Teeth Modifications in Mammals
The tooth develops partly from the epidermis and partly from the mesenchyme of dermis. Its enamel is derived from the epidermis and the remaining parts from the mesenchyme. Mammalian teeth develop in two sets. The milk or deciduous teeth develops from the buccal epithelium of the gums which are replaced later by the permanent teeth.
In the beginning the buccal epithelitim of the gum sinks down forming the t ridge. Simultaneously, the cells of malpighian layer of epidermis grow and move into the epidermis forming the dental lamina. Along the dental Lamina, the mesenchymal cells multiply and condense into a dental papilla or tooth bud. This grows upwards and pushes the dental kA Thereby an inverted cup form assumed The malpighian cells become markedly columnar and are known as ameloblasts. The mesenchymal ce are differentiated into a layer of odontoblast cells.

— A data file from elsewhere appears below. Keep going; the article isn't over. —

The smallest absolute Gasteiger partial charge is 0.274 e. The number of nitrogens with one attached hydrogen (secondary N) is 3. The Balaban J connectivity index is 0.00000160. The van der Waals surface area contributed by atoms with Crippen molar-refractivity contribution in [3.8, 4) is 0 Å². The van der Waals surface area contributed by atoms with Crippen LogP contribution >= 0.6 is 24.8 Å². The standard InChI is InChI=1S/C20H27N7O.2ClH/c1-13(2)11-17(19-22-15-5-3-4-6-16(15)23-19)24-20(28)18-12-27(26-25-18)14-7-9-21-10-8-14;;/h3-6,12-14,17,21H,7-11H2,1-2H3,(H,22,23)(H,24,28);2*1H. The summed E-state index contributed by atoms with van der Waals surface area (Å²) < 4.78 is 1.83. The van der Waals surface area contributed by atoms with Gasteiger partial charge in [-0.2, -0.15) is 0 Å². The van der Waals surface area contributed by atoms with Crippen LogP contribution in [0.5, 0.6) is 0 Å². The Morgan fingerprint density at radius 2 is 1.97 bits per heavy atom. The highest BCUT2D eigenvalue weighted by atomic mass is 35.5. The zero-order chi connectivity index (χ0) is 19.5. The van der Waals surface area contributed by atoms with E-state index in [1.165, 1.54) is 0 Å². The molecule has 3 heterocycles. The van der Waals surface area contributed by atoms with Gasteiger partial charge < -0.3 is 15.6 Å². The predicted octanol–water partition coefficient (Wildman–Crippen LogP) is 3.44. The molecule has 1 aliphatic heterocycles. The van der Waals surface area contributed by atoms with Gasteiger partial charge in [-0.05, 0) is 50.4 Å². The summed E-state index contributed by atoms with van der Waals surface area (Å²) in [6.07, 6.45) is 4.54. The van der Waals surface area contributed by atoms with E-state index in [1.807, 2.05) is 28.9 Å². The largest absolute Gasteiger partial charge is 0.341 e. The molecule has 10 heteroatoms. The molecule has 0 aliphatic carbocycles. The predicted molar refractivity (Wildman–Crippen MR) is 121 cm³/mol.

The tooth bud is now as ‘enamel organ’. The ameloblast cells secrete enamel’ towards their inner side, while the odontobiasts secrete ‘dentine’. The enamel sur rounds the upper part of dentine like a cap. The remaining mesenchyme cells of the dental papilla form the ‘pulp’ and the cavity of the enamel organ modifies into the pulp cavity. Sooner, the development of the tooth is completed,. The jaw bone forms a socket or alveolus around its base. The tooth increases in size by the secretion of more or mote dentine and finally emerges out from the gum. The odontoblasts now secrete cement around the neck and root of the tooth narrowing the pulp cavity.
In majority of the mammals, the odontoblasts stop functioning after the development of tooth and the tooth stops growth. In some cases, like incisors; of rodents and tusks of elephants, the odontobiasts are functional throughout the life and the teeth continue to grow.